Can't wait to pick up the new stove and hook it all up!!!
 

hoverp

New Member
Jan 3, 2010
83
Montana
See my post on "Blaze king belching smoke"...I went throught exactly what you are looking at doing and I am very happy with my redesign.

Patrick
 

FLINT

Minister of Fire
Dec 5, 2008
535
Western VA Mtns.
hoverp said:
See my post on "Blaze king belching smoke"...I went throught exactly what you are looking at doing and I am very happy with my redesign.

Patrick
awesome man, i read the whole thing. glad it worked out better. i wonder if I should have gotten the adjustable 45s instead of the nonadjustable ones.
 

G-rott

Member
Jan 7, 2006
165
Petoskey Michigan
Just thinking out loud, could you run a clean out leg into the fireplace with a cap off the liner tee? Possibly even a place to hang a bucket under the clean out while sweeping. Just watch for dust.

The first few sections of pipe in my setup are pretty clean, i guess due to the smoke being so hot, above the roofline is where I get the most build-up.

Garett
 

FLINT

Minister of Fire
Dec 5, 2008
535
Western VA Mtns.
G-rott said:
Just thinking out loud, could you run a clean out leg into the fireplace with a cap off the liner tee? Possibly even a place to hang a bucket under the clean out while sweeping. Just watch for dust.

The first few sections of pipe in my setup are pretty clean, i guess due to the smoke being so hot, above the roofline is where I get the most build-up.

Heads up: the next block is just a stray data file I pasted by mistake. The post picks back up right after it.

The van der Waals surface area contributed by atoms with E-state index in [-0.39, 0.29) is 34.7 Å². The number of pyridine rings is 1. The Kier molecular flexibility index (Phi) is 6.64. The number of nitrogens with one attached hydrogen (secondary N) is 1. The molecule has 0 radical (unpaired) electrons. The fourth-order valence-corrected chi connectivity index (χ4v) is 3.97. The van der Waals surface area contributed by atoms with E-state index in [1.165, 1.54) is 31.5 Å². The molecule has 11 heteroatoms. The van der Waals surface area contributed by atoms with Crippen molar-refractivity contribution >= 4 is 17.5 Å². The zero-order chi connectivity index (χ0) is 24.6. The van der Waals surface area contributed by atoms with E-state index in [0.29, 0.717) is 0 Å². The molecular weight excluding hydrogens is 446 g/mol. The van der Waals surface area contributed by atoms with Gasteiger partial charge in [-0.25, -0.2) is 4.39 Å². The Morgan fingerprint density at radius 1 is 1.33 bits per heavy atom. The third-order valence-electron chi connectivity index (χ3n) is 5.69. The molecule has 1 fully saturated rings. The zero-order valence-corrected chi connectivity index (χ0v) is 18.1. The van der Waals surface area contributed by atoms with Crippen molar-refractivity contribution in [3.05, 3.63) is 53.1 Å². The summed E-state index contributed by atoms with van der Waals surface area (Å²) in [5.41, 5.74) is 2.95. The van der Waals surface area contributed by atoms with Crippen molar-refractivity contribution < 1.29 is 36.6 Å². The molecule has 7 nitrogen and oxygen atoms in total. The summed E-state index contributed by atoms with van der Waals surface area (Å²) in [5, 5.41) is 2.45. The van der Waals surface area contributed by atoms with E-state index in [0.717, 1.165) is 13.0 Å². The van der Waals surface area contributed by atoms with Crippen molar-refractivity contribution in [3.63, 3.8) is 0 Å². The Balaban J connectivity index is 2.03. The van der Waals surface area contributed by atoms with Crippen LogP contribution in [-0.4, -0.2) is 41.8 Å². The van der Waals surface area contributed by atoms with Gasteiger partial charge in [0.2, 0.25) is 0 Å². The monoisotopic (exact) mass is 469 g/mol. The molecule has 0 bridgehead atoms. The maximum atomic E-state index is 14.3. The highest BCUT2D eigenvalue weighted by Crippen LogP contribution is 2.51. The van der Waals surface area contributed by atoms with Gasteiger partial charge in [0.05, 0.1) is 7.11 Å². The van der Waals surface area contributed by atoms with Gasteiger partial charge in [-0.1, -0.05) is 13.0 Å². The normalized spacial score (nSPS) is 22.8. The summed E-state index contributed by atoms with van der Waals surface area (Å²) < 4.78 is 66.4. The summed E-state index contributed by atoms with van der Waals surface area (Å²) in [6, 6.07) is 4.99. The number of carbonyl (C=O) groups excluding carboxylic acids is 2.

Garett
Yeah, I've recently thought of that as well. problem is that when I did all this, I bricked over the fireplace hole. oh well. I'm tearing the whole thing down next year anyways.
 

grateful

New Member
Jan 1, 2010
57
Eastern WA
I have a similar set up, my stove is in the basement about 6 feet from the outside wall. I have a 60 deg. about a foot above the stove- 2 feet of pipe and a 30 deg.- Connected to a 4 foot horizontal that ties into the SS chimney T. I do have to disassemble the 2 foot section to clean all of the stove pipe, a clean out T on the stove pipe would be great... I will try to figure that one out this summer.
The only problem with this stove pipe set is; the wall radiation shield (the insulated through wall connector) is not designed to accept the horizontal pipe at an angle. The 1/4 inch rise per horizontal foot requirement creates a few degrees of angle on the horizontal pipe. The chimney shop folks didn't mention this issue and I didn't think of it until I put the whole system together. It works but I did notice a small leak on the top of the stove pipe where it connects to the through wall connector- I wrapped the connection with fiberglass gasket and clamped it in place with plumbers strap- yeah, I use to live near Detroit. The next time I visit the stove shop I will inquire, maybe they have a solution to the horizontal pipe angle issue.
If I could put the stove closer to the outside wall I would but there is a hugh piece of basalt (lava rock) down there. Rather than remove the basalt the builder made a storage shelf over it.
 
Status
Not open for further replies.